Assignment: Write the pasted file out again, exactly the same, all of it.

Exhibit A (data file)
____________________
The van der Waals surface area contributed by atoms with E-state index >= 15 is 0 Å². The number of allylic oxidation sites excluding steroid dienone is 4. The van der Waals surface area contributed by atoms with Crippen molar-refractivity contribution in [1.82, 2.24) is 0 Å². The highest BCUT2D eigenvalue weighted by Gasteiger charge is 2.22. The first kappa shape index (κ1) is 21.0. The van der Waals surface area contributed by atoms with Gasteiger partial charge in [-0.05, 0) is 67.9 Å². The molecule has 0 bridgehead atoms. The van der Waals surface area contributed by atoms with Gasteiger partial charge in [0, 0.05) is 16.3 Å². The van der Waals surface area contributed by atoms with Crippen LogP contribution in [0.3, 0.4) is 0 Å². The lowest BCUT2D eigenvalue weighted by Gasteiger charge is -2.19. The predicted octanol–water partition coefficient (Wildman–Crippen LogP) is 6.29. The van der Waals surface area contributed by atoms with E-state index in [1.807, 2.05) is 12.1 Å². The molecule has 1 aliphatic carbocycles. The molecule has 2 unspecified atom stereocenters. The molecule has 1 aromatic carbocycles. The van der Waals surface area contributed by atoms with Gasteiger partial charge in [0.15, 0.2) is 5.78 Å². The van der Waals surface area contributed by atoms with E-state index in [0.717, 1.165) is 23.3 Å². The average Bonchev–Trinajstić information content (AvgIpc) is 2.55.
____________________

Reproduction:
The van der Waals surface area contributed by atoms with E-state index >= 15 is 0 Å². The number of allylic oxidation sites excluding steroid dienone is 4. The van der Waals surface area contributed by atoms with Crippen molar-refractivity contribution in [1.82, 2.24) is 0 Å². The highest BCUT2D eigenvalue weighted by Gasteiger charge is 2.22. The first kappa shape index (κ1) is 21.0. The van der Waals surface area contributed by atoms with Gasteiger partial charge in [-0.05, 0) is 67.9 Å². The molecule has 0 bridgehead atoms. The van der Waals surface area contributed by atoms with Gasteiger partial charge in [0, 0.05) is 16.3 Å². The van der Waals surface area contributed by atoms with Crippen LogP contribution in [0.3, 0.4) is 0 Å². The lowest BCUT2D eigenvalue weighted by Gasteiger charge is -2.19. The predicted octanol–water partition coefficient (Wildman–Crippen LogP) is 6.29. The van der Waals surface area contributed by atoms with E-state index in [1.807, 2.05) is 12.1 Å². The molecule has 1 aliphatic carbocycles. The molecule has 2 unspecified atom stereocenters. The molecule has 1 aromatic carbocycles. The van der Waals surface area contributed by atoms with Gasteiger partial charge in [0.15, 0.2) is 5.78 Å². The van der Waals surface area contributed by atoms with E-state index in [0.717, 1.165) is 23.3 Å². The average Bonchev–Trinajstić information content (AvgIpc) is 2.55.